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Choose equity unit trust funds for their strengths

Jun 10 2019 11:17
Schalk Louw

To identify the best of the best, I love to compare and analyse stocks according to different ratios globally. 

Of course, there isn’t necessarily only one right answer when it comes to investment ratios. 

To illustrate this, let’s use two fund managers who practiced at roughly the same time, John Neff and Peter Lynch, as examples. 

Both were very successful in the active management of their clients’ capital and both invested strictly according to specific criteria. 

The main difference between them boiled down to the valuation methods chosen by each. 

Neff was a value investor who focused especially on companies which traded at low price-to-earnings ratios (P/E) and high dividend yields. 

He sold when the fundamental value of the share declined and/or when price targets were reached. 

Lynch was a growth investor who preferred to buy during cyclical recoveries. 

He would start by making a small investment and then invest more and more as conditions improved and prices increased. 

The point is that different ratios outperform benchmarks at different times. 

Those invested in the funds of both Neff and Lynch would be the happiest of investors today. 

Both funds performed amazingly well. 

But, during times where Lynch’s fund would have struggled somewhat, Neff’s fund performed better, which would have resulted in stabilised growth of investors’ returns. 

Local investors often don’t realise that we have similar tools at our disposal. 

Some may want to stop reading at this point, thinking that active management has delivered such a poor performance of late that one really shouldn’t look much further than passively managed funds. 

Sure, but that’s only partly true. 

We have brilliant local fund managers who manage to outperform their benchmarks on a regular basis. 

I analysed the data of all SA general equity unit trust funds by looking at the usual risk versus reward ratios, but also at how regularly these funds managed to outperform the FTSE/JSE All Share Index (JSE), for example.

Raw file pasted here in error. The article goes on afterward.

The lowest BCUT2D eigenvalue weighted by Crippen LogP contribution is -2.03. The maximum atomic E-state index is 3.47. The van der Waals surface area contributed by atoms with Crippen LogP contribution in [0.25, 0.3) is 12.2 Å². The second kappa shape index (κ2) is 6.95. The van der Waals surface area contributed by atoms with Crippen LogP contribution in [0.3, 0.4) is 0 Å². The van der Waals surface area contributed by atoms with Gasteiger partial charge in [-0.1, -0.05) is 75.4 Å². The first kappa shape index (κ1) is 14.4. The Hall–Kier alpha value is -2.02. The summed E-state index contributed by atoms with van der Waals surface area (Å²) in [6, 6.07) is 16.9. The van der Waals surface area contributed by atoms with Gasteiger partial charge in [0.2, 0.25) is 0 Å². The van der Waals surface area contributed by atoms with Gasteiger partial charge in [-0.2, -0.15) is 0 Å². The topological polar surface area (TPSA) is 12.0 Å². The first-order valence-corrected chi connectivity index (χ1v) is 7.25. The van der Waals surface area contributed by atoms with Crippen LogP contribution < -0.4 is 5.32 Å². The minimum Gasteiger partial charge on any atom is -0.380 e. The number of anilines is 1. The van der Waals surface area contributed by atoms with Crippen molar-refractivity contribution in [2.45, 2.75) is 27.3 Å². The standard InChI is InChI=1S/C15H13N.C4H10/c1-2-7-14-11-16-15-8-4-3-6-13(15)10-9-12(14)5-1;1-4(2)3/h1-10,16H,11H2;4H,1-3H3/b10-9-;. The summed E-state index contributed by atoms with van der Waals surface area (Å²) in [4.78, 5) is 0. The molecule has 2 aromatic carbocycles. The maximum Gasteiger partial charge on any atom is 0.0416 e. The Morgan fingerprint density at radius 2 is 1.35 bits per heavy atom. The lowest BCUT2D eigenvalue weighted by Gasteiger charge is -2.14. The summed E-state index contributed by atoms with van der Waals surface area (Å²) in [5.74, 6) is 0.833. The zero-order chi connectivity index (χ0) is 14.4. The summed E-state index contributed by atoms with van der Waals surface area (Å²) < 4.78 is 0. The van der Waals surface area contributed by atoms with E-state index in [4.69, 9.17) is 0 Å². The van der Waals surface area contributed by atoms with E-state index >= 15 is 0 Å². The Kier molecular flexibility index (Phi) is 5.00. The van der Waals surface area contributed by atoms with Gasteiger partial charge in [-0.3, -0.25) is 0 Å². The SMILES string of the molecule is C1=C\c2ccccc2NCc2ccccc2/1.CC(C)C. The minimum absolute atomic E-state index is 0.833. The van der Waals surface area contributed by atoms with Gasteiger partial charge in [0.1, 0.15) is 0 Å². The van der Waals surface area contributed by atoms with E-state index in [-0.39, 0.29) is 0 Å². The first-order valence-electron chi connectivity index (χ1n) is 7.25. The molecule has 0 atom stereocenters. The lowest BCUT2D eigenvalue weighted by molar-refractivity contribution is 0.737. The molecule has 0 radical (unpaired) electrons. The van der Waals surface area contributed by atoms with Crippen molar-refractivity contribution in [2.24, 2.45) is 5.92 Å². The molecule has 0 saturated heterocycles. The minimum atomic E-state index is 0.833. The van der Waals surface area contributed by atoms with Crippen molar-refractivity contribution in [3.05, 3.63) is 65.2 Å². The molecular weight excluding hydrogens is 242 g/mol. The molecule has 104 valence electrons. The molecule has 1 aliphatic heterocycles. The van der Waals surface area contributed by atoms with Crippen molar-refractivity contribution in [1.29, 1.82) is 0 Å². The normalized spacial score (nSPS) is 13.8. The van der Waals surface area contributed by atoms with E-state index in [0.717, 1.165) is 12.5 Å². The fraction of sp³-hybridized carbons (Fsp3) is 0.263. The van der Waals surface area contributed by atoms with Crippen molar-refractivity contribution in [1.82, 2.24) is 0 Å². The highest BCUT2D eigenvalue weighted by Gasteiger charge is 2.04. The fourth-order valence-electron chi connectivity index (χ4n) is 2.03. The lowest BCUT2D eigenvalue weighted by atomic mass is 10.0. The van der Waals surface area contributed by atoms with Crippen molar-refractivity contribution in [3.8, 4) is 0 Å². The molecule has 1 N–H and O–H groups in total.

Keep in mind: Although fund A might have managed to marginally outperform fund B over the last five years, fund B could still earn a higher rating than fund A. 

If fund B outperforms the JSE 80% of the months in question, while fund A only managed to do so 30% of the time, investors could potentially earn better returns by remaining invested in fund B over time. 

After analysing these funds, I selected the top 15 funds with a total value of R1bn or more. 

With factor investments (investing according to certain themes) in mind, Neff (value) and Lynch’s (growth) methods can also be seen as two different investment themes. 

My personal preferences are value, quality and momentum shares. 

Value investing focuses on shares with a higher earnings yield, lower price-to-book ratio and lower enterprise value-to-earnings before interest, tax, depreciation and amortisation (EV/ebitda) ratio.

Quality shares are valued based on strong returns on equity (ROE) and the lowest possible EV-to-free cashflow ratio, while low-volatility investing focuses more on shares with the lowest possible volatility ratios. 

Momentum investing focuses on shares with a strong increase in price, while avoiding the purchase of shares with declining value.

Over the last five years, several passive investment companies have established exchange-traded funds (ETFs) which only contain shares with either value, quality or momentum characteristics. 

I took the 15 abovementioned funds and individually identified each according to the greatest correlation with either value shares, quality shares or momentum shares. 

Three remained:

- Fairtree Equity Prescient (value)

- Investec Equity (momentum)

- Marriott Dividend Growth Fund (quality)Please note: 

I am not saying that Fairtree Capital, for example, should be labelled as value investors. 

Out of the 15 funds I analysed, they simply had the highest correlation with value. 

Finally, I tested my findings by analysing the performance of a hypothetical investment in all three funds five years ago to date. 

The JSE would have delivered returns of 33% (5.84%/annum) over five years (up to 17 May 2019). 

An investment in these three funds, however, would have delivered a return of 41% (7.06%/annum) over the same period. 

It gets more interesting. 

At a volatility ratio of 12.77%, these three funds combined were 10% less volatile than the JSE. 

The JSE’s worst-performing week resulted in a 15% decline during this five-year period, while the combination of these three funds would have declined by only 13% during the same week. 

Therefore, you would have earned higher returns at lower risk. 

This can probably be attributed to the fact that none of these funds necessarily performed extremely well or poor at the same time, but rather that their respective performances complemented each other over time. 

You would never compile a cricket team consisting of only bowlers. 

Why would you want to approach the compilation of your investment portfolio any differently? 

Schalk Louw is a portfolio manager at PSG Wealth.

This article originally appeared in the 6 June edition of finweek. Buy and download the magazine here or subscribe to our newsletter here.

investment  |  value  |  equity
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